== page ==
Saturday, November 26, 2011

‘Goodbye’ Seems To Be An Equally Challenging Word

I’ve always struggled with saying ‘goodbye’. I pretend to be blasé about farewelling people, but I find something about it particularly confronting.

It’s been that way forever. When I was young I had an elaborate, superstition fuelled system of dealing with it – whenever I went to bed, after all the ‘goodnights’ the last thing my parents and I were each allowed to say was ‘see you in the morning’. I was very insistent on this, terrified in fact that if someone didn’t say it there was the clear and present danger that we may not see each other again. I’d get very upset when Mother and Father Painefull refused to play along. After a while Mum used to rebut my demands:

Young Painefull: You have to say ‘see you in the morning’.
Mother Painefull: But what if I don’t see you in the morning.
Young Painefull: I’ll see you in the morning mum.
Mother Painefull: Maybe you will.
Young Painefull: Muuuuuuum!
Mother Painefull: Well you might not. I might not see you. I might die in my sleep.

It was a chilling, but retrospectively hilarious response, probably intended to knock some of the OCD tendencies out of a fixation-prone 9 year old. As Mother Painefull now knows definitively, you can take the girl out of the paranoia, but you can’t take the paranoia out of the girl.

Since then I’ve attempted to become a grown up/manage my various goodbye-based tics so they are invisible to the naked eye. In fact it’d been years since anyone noticed how unconsciously systematic I’ve become with farewells when, several weeks ago, my colleague LJ pointed out that I always exited the office in exactly the same way. I start and finish work earlier than most of the others, and it’s become apparent that as I walk out I hit some invisible line in the ground at which I pivot and back away, so I still face everyone I’m leaving behind. As I do this I also apparently deliver a stream of last minute thoughts of the day, as if parting has turned me into some philosopher of the non sequitur. Having had this habit pointed out to me I am, of course, trying to breaking it. It’s proving a difficult nut (much like myself) to crack.

Since then I’ve started to re-notice how much time I spend lingering in doorways great and small as I attempt to walk out of them, and how shamefully difficult I make it for people to sign off on the phone. Whenever I sign off after an epic email exchange with Livinia (who currently resides with her Lover in Germany) it’s with the one word subject line ‘Goodnight!’… and then I’m ashamed to say I sit patiently for 5 minutes by my antique laptop to make sure she replies with her own variation on the term (usually with some showy German language touch) before switching off and actually heading to bed.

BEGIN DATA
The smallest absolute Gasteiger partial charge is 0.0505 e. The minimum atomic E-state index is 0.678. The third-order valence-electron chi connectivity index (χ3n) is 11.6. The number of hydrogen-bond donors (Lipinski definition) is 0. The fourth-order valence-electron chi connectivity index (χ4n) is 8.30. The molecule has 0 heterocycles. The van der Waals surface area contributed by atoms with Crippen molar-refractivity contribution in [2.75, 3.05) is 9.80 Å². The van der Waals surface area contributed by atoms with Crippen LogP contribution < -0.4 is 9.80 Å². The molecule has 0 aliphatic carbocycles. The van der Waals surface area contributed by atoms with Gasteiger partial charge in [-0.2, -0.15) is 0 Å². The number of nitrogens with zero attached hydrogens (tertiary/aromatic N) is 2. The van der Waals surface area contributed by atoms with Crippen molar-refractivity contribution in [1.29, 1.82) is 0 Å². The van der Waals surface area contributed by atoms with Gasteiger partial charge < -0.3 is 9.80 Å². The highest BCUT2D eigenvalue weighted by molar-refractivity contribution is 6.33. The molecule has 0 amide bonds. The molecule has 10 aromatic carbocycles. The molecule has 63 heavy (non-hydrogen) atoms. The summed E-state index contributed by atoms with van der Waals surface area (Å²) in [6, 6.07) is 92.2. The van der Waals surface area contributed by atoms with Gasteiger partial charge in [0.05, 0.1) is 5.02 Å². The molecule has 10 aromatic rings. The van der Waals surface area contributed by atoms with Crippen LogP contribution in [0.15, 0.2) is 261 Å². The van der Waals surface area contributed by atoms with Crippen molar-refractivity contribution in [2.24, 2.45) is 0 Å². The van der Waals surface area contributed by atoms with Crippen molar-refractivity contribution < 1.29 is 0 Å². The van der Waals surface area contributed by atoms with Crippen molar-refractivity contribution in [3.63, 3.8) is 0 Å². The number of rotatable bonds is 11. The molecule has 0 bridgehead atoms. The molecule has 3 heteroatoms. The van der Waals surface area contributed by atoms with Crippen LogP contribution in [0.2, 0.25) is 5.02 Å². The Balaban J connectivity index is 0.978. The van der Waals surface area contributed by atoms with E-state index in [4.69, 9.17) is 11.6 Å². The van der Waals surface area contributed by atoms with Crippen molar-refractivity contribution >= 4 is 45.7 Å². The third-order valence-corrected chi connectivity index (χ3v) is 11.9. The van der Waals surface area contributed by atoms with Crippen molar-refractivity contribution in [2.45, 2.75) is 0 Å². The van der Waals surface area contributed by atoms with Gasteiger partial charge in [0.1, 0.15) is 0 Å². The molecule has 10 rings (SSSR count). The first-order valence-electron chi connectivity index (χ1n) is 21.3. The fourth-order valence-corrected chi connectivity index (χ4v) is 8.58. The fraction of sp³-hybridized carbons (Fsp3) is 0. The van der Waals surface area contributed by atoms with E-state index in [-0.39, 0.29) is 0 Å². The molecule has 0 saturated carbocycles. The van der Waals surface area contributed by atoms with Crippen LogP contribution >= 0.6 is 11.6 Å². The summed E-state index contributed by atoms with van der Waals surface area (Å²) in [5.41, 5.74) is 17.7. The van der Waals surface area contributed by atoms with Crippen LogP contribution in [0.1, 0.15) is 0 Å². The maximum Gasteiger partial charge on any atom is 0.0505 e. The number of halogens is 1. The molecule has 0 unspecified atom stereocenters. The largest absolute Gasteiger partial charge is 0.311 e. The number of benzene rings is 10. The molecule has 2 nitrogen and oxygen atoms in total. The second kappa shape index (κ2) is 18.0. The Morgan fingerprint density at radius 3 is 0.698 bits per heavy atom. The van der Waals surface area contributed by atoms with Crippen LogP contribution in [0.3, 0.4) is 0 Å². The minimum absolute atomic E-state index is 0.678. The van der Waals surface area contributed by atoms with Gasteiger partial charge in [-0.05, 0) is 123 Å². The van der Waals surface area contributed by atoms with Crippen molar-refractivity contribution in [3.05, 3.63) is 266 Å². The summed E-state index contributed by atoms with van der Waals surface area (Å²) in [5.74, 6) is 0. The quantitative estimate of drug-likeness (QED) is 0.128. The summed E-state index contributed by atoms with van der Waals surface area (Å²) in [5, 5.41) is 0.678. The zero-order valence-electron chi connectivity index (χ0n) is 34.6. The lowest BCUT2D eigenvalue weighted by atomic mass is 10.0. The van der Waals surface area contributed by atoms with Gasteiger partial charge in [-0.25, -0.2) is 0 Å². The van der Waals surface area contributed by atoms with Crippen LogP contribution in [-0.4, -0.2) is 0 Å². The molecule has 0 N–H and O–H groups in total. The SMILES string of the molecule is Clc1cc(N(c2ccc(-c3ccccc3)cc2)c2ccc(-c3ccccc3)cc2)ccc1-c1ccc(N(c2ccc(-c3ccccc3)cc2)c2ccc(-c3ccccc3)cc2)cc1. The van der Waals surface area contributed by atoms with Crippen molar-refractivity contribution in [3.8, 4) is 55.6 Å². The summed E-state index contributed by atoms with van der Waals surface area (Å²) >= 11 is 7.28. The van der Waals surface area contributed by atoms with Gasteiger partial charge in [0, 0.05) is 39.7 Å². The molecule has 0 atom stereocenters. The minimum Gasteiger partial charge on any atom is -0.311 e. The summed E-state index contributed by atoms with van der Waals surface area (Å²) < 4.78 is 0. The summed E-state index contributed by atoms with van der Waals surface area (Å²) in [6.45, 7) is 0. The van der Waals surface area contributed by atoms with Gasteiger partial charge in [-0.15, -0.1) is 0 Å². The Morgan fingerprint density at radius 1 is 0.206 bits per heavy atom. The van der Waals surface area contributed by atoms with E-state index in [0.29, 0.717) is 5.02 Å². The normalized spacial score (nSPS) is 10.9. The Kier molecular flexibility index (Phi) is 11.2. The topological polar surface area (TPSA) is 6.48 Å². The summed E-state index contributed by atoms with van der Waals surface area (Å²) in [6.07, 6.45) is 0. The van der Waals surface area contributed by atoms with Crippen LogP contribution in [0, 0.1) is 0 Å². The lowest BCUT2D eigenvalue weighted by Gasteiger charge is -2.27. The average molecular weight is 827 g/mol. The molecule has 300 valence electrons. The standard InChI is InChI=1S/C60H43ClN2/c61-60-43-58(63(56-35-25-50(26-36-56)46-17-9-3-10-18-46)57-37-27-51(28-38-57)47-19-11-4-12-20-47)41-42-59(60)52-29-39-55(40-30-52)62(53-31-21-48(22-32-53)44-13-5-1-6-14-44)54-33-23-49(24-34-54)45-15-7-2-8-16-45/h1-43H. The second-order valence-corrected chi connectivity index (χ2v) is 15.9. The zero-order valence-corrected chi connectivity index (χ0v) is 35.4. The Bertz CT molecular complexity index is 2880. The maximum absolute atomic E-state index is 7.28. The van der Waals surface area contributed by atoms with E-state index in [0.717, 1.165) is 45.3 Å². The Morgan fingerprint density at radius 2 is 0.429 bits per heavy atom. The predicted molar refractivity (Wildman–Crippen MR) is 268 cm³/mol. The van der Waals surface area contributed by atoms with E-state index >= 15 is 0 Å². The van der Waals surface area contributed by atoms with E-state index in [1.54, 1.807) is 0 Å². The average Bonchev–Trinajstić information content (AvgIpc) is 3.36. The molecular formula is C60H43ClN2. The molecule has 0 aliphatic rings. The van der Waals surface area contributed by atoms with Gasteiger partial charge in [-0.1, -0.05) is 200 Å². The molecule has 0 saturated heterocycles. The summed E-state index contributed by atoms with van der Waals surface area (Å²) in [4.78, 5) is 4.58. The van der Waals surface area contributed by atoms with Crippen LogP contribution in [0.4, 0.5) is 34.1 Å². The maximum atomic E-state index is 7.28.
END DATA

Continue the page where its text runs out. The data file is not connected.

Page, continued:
Clearly I still have issues with Goodbye.

My workplace went on hiatus yesterday. It’s strange to think I won’t be back in the office with those people for 5 weeks, stranger still to realise I’ll never see some of those people in that office again. I feel the old twinges again, the returned realization that things rarely make sense, are hardly ever entirely fair, and are almost completely out of my control (mixed in with a weird hint of survivor’s guilt).

Of course television is one of the cruelest mediums when it comes to sending people packing. It’s also the industry where you will always run back in to the people you know somewhere around the bend.

So, until then, au revoir, aufidersen, adios, sayonara, goodbye.

Painefull Out


  1. I hear you.
    I'm absolutely useless with goodbye.
    I'm awkward at best - and just slip out rudely to avoid the whole thing at worst.
    Airports make me anxious and traumatic goodbyes turn me into a tradgedy.
    On the last day of a family trip (to see my fam in Ireland or when members have visited here) I'm just a complete weirdo. The impending goodbye wrecks with my head.

  2. Oh my goodness, I absolutely INSISTED on "see you in the morning" when I was about the same age, only it was my Dad that would deliver the cheeky responses. I have similar goodbye issues, especially if I move. Does not matter how much I may have whinged about everything while I lived there, the sadness upon leaving is consuming. Au revoir!